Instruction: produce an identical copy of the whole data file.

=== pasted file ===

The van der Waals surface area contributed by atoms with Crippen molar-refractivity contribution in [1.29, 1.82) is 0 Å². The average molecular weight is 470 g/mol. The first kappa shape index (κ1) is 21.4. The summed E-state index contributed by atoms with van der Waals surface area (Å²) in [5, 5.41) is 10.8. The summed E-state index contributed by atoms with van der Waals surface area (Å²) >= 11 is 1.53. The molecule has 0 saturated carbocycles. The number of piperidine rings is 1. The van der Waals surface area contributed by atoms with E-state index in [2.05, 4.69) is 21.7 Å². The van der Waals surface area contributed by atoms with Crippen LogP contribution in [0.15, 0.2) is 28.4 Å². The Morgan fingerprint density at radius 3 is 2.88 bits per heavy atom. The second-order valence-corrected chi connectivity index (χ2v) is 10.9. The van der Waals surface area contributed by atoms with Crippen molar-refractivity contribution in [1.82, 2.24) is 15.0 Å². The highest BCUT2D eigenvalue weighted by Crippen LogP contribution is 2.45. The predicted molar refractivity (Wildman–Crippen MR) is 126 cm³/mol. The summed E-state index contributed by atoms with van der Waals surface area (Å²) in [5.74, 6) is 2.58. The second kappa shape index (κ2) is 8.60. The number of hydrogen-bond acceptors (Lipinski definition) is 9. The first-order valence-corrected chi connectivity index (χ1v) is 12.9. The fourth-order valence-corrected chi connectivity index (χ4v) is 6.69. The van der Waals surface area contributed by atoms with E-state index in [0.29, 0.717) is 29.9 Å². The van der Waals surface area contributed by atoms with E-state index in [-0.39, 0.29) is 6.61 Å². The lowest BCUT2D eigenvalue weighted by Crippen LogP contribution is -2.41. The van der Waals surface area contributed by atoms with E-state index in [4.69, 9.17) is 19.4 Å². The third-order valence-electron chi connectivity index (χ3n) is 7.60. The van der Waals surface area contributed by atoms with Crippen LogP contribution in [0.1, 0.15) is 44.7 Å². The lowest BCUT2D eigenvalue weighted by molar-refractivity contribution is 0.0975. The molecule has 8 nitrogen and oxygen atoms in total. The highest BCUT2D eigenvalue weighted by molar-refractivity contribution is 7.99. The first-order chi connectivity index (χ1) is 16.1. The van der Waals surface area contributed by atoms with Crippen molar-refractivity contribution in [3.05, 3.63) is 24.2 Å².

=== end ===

The van der Waals surface area contributed by atoms with Crippen molar-refractivity contribution in [1.29, 1.82) is 0 Å². The average molecular weight is 470 g/mol. The first kappa shape index (κ1) is 21.4. The summed E-state index contributed by atoms with van der Waals surface area (Å²) in [5, 5.41) is 10.8. The summed E-state index contributed by atoms with van der Waals surface area (Å²) >= 11 is 1.53. The molecule has 0 saturated carbocycles. The number of piperidine rings is 1. The van der Waals surface area contributed by atoms with E-state index in [2.05, 4.69) is 21.7 Å². The van der Waals surface area contributed by atoms with Crippen LogP contribution in [0.15, 0.2) is 28.4 Å². The Morgan fingerprint density at radius 3 is 2.88 bits per heavy atom. The second-order valence-corrected chi connectivity index (χ2v) is 10.9. The van der Waals surface area contributed by atoms with Crippen molar-refractivity contribution in [1.82, 2.24) is 15.0 Å². The highest BCUT2D eigenvalue weighted by Crippen LogP contribution is 2.45. The predicted molar refractivity (Wildman–Crippen MR) is 126 cm³/mol. The summed E-state index contributed by atoms with van der Waals surface area (Å²) in [5.74, 6) is 2.58. The second kappa shape index (κ2) is 8.60. The number of hydrogen-bond acceptors (Lipinski definition) is 9. The first-order valence-corrected chi connectivity index (χ1v) is 12.9. The fourth-order valence-corrected chi connectivity index (χ4v) is 6.69. The van der Waals surface area contributed by atoms with E-state index in [0.29, 0.717) is 29.9 Å². The van der Waals surface area contributed by atoms with E-state index in [-0.39, 0.29) is 6.61 Å². The lowest BCUT2D eigenvalue weighted by Crippen LogP contribution is -2.41. The van der Waals surface area contributed by atoms with E-state index in [4.69, 9.17) is 19.4 Å². The third-order valence-electron chi connectivity index (χ3n) is 7.60. The van der Waals surface area contributed by atoms with Crippen LogP contribution in [0.1, 0.15) is 44.7 Å². The lowest BCUT2D eigenvalue weighted by molar-refractivity contribution is 0.0975. The molecule has 8 nitrogen and oxygen atoms in total. The highest BCUT2D eigenvalue weighted by molar-refractivity contribution is 7.99. The first-order chi connectivity index (χ1) is 16.1. The van der Waals surface area contributed by atoms with Crippen molar-refractivity contribution in [3.05, 3.63) is 24.2 Å².